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Apollo and LROC: New and Old Advancing Lunar Exploration

You might think that the LROC Narrow Angle Cameras are the first high-resolution cameras to orbit the Moon. Not so! In the early 1970's, the Apollo 15, 16, and 17 spacecraft flew Panoramic cameras (Pan camera) with 1-2 meter resolution, with the objective of providing stereo photography and searching for future landing sites for human crews. These cameras imaged the Moon. Since the Apollo Command and Service Modules were in a near-equatorial orbit, the Panoramic images are limited to those portions of the Moon. Today, these images provide an atlas of the lunar low- latitude regions that planetary scientists can compare to the LROC images to study how the Moon changed between 1970 and the present.

Figure 1. The Apollo panoramic camera with the covers removed (NASA)

The Apollo Panoramic cameras (Figure 1) were derived from an optical bar camera similar to those flown on the U-2 and SR-71 reconnaissance aircraft. Along with the Metric Camera the Pan Camera was flown in the Scientific Instrument Module (informally known as the SIM bay). From the Apollo 15, 16, and 17 missions 4545 Pan frames were shuttered. Once the command module pilot turned the Pan Camera on, it operated continuously, constantly rotating and exposing film in a 108° wide arc. This wide field-of-view equated to an area on the surface about 322 kilometers (200 miles) wide x 21 kilometers (13 miles) along the flight path. The camera was capable of moving in two axes (Figure 2): the roll assembly allowed for the movement across the flight track while the gimbal assembly allowed for movement along the flight path to allow for stereo imaging.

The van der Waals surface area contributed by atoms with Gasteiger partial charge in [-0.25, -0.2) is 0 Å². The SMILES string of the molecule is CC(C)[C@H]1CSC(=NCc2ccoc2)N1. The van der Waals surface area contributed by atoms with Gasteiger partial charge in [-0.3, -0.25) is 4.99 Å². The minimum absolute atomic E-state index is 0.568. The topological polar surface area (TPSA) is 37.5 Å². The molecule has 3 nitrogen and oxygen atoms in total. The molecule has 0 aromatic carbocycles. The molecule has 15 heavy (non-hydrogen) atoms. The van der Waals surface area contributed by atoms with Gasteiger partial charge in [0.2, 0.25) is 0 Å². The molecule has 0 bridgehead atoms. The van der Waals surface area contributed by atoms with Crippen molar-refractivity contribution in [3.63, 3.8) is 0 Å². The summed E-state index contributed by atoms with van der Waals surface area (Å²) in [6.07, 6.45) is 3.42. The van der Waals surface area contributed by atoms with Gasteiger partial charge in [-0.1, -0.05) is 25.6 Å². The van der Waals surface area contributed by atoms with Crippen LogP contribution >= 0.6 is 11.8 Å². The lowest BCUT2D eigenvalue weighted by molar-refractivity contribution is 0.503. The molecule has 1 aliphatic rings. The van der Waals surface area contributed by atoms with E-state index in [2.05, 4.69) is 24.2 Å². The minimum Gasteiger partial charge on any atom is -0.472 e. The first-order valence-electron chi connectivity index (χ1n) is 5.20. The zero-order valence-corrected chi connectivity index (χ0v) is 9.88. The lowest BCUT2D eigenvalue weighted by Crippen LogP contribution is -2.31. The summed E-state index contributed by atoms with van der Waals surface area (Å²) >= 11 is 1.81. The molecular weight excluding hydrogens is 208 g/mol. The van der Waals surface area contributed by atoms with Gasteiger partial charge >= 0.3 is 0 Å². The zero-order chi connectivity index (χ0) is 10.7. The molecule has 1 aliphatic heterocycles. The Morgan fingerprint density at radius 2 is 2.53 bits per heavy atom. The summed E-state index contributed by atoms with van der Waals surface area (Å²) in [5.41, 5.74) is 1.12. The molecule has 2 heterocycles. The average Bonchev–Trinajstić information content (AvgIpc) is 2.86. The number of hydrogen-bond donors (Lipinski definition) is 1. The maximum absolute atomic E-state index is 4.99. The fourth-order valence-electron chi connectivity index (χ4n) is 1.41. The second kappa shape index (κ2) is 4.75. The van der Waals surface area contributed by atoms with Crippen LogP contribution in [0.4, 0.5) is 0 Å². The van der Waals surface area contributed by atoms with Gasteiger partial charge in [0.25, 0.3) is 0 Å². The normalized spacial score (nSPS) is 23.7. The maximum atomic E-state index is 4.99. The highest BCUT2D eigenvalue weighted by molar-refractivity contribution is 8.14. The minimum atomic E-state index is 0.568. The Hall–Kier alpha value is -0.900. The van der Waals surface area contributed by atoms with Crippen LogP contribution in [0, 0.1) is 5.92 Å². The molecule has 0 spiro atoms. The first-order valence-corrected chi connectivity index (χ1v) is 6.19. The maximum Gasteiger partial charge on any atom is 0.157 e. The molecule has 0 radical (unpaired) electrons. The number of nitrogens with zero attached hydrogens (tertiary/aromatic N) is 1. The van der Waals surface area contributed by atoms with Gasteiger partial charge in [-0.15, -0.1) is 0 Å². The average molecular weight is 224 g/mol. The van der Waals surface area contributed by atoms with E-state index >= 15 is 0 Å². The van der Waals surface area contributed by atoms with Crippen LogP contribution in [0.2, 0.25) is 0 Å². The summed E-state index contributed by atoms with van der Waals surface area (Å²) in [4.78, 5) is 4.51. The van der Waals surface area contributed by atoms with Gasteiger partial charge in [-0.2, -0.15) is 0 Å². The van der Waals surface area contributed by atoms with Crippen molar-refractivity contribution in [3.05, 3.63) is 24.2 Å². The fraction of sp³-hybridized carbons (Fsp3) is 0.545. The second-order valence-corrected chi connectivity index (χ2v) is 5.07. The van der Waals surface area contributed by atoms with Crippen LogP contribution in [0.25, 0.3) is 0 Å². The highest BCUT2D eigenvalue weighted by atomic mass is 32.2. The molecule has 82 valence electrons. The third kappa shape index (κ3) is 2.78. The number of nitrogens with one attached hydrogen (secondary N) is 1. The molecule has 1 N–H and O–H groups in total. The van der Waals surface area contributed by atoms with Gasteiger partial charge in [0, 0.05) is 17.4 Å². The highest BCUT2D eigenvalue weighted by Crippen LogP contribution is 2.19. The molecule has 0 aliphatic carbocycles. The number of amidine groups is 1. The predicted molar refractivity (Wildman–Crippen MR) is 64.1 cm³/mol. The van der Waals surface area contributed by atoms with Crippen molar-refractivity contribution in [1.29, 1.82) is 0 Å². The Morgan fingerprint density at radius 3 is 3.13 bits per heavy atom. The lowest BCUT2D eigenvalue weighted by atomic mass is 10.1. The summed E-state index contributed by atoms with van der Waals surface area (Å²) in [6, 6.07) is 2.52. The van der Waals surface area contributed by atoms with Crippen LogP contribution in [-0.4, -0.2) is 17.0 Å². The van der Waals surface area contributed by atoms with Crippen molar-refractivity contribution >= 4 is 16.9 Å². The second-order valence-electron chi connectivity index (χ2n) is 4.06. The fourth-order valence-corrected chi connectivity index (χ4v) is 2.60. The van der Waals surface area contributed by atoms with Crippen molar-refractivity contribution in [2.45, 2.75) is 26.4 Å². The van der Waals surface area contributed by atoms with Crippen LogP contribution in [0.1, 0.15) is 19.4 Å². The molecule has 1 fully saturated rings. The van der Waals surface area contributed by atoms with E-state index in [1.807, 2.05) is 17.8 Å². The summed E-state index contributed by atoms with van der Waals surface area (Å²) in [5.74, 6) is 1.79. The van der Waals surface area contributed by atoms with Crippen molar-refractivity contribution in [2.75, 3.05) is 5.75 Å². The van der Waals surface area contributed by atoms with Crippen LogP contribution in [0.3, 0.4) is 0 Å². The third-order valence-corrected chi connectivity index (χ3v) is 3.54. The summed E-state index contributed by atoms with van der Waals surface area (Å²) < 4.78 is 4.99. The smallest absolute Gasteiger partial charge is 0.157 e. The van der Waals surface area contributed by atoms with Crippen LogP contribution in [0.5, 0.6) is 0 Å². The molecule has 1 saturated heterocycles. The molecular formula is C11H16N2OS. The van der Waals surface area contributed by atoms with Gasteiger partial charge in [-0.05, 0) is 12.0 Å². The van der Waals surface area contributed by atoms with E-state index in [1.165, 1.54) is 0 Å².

Figure 2. Moving parts within the panoramic camera assembly that allowed the camera to move along two axes: one along the flight direction, and the other perpendicular to the flight direction (NASA)

Like the Metric film, the Panoramic film is now stored in a freezer at Johnson Space Center. For scanning, unlike the Metric film, each Panoramic frame must be divided into tiles. A single frame on the film is 11 centimeters (4.5 inches) wide and almost 1.2 meters (4 feet) long!

The Panoramic film is being scanned at Johnson Space Center on a Leica scanner with a scanbed that is approximately 10 by 10 inches (Figure 3). Each frame is divided into 8 tiles with about 14% overlap between each tile and at full resolution each tile is 2 GBytes in size. The images are scanned in sections because the scanner can only "see" 10 inches at a time, recall that the Pan negatives are 44" long. See Figure 4 for an example of what a complete complete and processed Pan frame looks like.

Figure 3. A view of the Leica scanner with the cover open (left) and a panoramic frame set up on the scanbed ready for scanning (right) (NASA/JSC)

Figure 4. Processed Panoramic frame AS15-P-0076 downsampled by a factor of 16 from the full resolution JPEG2000 mosaic (NASA/JSC/ASU)

The following products are being released for each Pan frame:

  • 8 raw-scan tiles (16-bit TIFF, 2GB each)
  • A full-resolution mosaic of the raw tiles (JPEG2000 format, 6GB -generated at JSC from the raw scans)
  • A stretched, reduced by a factor of two, middle portion (center 50%) of the JPEG2000 mosaic (8-bit PNG, 500MB)
  • A 1/4 scale pyramidal image of the JSC mosaic (16-bit TIFF, 40MB)
  • Stretched and downsampled versions of the JSC mosaic (8-bit PNGs at 1/4, 1/16, 1/64, and 1/256 scale, totaling about 250MB)

For more information about the Pan camera, please refer to:

Apollo Over the Moon: The View from Orbit. Harold Masursky, G. W. Colton, Farouk El-Baz - NASA SP-362, 1978
Apollo Flight Journal: The ITEK Panoramic Camera by Robin Wheeler.
Panoramic Photography Analysis by William C. Kinney.
Apollo Camera References

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